No… Your driver passes my driver without my driver pulling off the track and without benefit of a Start or a Restart.

So, Las Vegas had five Racing Lead Changes.

But the race had 21 lead changes among 10 different leaders. When did those other six occur?

Those were all under Caution.

And Chase Elliott made a heck of a charge to try to get around Hamlin on the last few laps-changing lines, trying to gain and advantage. Hamlin successfully blocked his advances and hold him of those final laps of his 39 lap winning run. Hamlin made his winning pass on Lap 229 when Kyle Larson pitted from the Lead… Leader Pit-Green.

After four races in the Playoffs, with the season on the line, we’ve had a total of 24 Racing Lead Changes.

Darlington-2/18

Richmond-5/21

Bristol-12/23

Las Vegas-5/21

As you can see, Bristol had as many Racing Lead Changes (12) as the other three races combined.

Racing Lead Change Leaders through four races are as follows-

Denny Hamlin-6 in 4 races

Kyle Larson-6 in 2 races

Chase Elliott-5 in 3 races

Kevin Harvick-2 in 1 race

Kurt Busch-1

Martin Truex Jr-1

Kyle Busch-1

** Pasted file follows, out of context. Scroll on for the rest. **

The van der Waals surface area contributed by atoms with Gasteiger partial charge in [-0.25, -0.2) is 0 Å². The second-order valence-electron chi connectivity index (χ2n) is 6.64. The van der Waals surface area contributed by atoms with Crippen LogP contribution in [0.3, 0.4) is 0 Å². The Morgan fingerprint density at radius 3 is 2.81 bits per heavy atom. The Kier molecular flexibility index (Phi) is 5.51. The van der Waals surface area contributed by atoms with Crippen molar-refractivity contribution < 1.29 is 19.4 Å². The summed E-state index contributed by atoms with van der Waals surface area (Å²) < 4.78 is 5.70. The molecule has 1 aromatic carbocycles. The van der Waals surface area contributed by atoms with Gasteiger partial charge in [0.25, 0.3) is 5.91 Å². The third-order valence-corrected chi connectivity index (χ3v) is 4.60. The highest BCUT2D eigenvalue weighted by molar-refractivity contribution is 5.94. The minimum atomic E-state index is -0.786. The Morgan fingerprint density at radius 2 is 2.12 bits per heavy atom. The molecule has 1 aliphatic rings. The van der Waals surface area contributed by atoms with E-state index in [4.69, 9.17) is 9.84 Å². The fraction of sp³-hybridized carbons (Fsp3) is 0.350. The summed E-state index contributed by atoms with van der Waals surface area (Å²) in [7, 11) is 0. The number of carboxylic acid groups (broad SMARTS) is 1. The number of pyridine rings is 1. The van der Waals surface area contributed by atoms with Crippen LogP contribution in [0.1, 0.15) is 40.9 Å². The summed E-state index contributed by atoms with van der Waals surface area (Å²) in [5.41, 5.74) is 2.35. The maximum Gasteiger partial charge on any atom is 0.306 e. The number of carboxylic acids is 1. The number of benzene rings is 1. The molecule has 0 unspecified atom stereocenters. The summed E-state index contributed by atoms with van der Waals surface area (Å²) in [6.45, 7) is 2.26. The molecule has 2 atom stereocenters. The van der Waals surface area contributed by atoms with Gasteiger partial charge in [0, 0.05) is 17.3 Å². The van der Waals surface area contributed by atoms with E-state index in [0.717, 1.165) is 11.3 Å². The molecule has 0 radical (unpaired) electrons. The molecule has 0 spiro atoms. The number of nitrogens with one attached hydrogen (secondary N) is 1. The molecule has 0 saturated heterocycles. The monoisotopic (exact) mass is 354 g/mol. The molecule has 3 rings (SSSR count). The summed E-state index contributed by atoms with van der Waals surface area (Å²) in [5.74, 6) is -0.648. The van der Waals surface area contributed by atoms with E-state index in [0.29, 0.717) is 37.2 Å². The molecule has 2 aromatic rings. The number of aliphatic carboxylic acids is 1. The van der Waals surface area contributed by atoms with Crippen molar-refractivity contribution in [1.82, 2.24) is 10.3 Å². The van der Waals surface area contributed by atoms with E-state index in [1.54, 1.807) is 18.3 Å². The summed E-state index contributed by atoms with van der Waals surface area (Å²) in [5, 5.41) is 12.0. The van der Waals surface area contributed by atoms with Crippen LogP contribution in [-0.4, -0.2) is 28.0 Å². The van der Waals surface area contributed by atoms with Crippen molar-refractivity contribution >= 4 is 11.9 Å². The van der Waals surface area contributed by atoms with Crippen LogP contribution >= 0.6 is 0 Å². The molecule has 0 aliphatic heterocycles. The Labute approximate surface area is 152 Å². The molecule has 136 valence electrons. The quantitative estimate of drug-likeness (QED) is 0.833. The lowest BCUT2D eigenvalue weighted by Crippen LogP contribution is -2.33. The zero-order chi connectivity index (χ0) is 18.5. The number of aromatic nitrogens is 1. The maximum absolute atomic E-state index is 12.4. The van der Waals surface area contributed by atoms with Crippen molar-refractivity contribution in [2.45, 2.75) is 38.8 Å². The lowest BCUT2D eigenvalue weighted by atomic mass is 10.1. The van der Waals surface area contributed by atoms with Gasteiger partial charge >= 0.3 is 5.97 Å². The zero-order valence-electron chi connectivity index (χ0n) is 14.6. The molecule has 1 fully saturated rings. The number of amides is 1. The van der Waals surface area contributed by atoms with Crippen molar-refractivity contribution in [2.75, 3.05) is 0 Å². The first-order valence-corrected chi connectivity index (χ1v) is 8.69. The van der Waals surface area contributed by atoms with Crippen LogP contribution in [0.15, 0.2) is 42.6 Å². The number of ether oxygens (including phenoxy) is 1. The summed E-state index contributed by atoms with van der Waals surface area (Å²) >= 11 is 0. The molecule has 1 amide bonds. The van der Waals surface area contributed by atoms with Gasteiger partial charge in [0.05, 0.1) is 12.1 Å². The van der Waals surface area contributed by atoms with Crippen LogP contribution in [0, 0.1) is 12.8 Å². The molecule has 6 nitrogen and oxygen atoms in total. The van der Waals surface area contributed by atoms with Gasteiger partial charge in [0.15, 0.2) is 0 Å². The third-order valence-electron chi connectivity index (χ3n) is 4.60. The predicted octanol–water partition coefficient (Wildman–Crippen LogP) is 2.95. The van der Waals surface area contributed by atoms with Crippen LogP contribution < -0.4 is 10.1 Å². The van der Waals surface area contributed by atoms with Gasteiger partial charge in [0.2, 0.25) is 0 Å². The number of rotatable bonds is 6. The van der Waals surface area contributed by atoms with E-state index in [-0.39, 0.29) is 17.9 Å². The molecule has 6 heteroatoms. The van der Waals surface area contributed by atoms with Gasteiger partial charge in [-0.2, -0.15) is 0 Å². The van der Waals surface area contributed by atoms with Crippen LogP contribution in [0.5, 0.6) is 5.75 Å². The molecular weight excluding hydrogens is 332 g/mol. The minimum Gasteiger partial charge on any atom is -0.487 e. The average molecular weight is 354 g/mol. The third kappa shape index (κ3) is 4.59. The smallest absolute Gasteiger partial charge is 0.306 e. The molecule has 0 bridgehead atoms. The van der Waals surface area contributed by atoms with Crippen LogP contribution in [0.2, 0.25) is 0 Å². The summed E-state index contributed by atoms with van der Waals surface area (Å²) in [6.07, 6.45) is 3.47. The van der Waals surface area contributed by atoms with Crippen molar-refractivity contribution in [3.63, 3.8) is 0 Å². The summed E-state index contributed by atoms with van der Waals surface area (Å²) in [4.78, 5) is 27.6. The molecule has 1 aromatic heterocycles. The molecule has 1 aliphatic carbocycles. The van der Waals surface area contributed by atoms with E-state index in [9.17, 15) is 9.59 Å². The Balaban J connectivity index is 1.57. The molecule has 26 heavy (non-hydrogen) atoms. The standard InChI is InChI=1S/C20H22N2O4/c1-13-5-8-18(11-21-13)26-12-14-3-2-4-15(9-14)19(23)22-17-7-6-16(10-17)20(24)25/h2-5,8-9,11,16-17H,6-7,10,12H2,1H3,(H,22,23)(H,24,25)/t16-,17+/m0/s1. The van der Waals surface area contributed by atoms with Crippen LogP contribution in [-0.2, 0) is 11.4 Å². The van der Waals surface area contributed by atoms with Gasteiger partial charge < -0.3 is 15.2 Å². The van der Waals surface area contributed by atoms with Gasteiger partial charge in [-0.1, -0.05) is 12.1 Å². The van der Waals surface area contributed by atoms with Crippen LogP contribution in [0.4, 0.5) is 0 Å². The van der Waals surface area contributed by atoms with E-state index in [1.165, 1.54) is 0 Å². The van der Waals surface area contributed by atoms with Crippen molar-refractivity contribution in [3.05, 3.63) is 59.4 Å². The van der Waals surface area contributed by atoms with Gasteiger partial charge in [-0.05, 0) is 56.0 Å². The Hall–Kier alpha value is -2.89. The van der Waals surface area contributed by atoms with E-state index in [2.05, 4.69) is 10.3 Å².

Ryan Blaney-1

William Byron-1

Surprised?

Did you think there was more Racing Lead Changes?

Did you think there were more Drivers who had made Racing Lead Changes?

RICHMOND, VIRGINIA – SEPTEMBER 11: Chase Elliott, driver of the #9 Kelley Blue Book Chevrolet, and William Byron, driver of the #24 Liberty University Chevrolet, race during the NASCAR Cup Series Federated Auto Parts 400 Salute to First Responders at Richmond Raceway on September 11, 2021 in Richmond, Virginia. (Photo by Jared C. Tilton/Getty Images)

Are you surprised at the Chasers who haven’t raced anyone for the lead yet. Missing from the list are current Chasers like

Brad Keselowski

Joey Logano

Alex Bowman

Christopher Bell

And eliminated Chasers including

Aric Almirola

Tyler Reddick

Michael McDowell